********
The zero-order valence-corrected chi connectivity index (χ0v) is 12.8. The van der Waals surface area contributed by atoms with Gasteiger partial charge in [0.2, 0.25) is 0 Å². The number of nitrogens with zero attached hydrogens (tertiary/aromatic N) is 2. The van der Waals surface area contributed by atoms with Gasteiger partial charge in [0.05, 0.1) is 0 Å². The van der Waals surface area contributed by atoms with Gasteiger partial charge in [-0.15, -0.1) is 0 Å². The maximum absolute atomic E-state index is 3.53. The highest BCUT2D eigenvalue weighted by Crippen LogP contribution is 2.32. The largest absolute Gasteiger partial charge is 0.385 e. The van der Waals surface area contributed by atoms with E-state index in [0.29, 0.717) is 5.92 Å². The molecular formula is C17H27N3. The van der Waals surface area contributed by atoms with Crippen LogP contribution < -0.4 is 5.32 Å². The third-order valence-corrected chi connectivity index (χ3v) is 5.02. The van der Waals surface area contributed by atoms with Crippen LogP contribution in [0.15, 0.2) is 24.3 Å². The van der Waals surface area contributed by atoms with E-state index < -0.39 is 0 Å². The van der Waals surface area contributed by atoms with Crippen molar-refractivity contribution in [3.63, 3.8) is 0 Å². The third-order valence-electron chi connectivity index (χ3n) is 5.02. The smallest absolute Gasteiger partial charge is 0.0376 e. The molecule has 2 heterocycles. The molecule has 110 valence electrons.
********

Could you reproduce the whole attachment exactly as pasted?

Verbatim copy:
The zero-order valence-corrected chi connectivity index (χ0v) is 12.8. The van der Waals surface area contributed by atoms with Gasteiger partial charge in [0.2, 0.25) is 0 Å². The number of nitrogens with zero attached hydrogens (tertiary/aromatic N) is 2. The van der Waals surface area contributed by atoms with Gasteiger partial charge in [0.05, 0.1) is 0 Å². The van der Waals surface area contributed by atoms with Gasteiger partial charge in [-0.15, -0.1) is 0 Å². The maximum absolute atomic E-state index is 3.53. The highest BCUT2D eigenvalue weighted by Crippen LogP contribution is 2.32. The largest absolute Gasteiger partial charge is 0.385 e. The van der Waals surface area contributed by atoms with E-state index in [0.29, 0.717) is 5.92 Å². The molecular formula is C17H27N3. The van der Waals surface area contributed by atoms with Crippen LogP contribution < -0.4 is 5.32 Å². The third-order valence-corrected chi connectivity index (χ3v) is 5.02. The van der Waals surface area contributed by atoms with Crippen LogP contribution in [0.15, 0.2) is 24.3 Å². The van der Waals surface area contributed by atoms with E-state index < -0.39 is 0 Å². The van der Waals surface area contributed by atoms with Crippen molar-refractivity contribution in [3.63, 3.8) is 0 Å². The third-order valence-electron chi connectivity index (χ3n) is 5.02. The smallest absolute Gasteiger partial charge is 0.0376 e. The molecule has 2 heterocycles. The molecule has 110 valence electrons.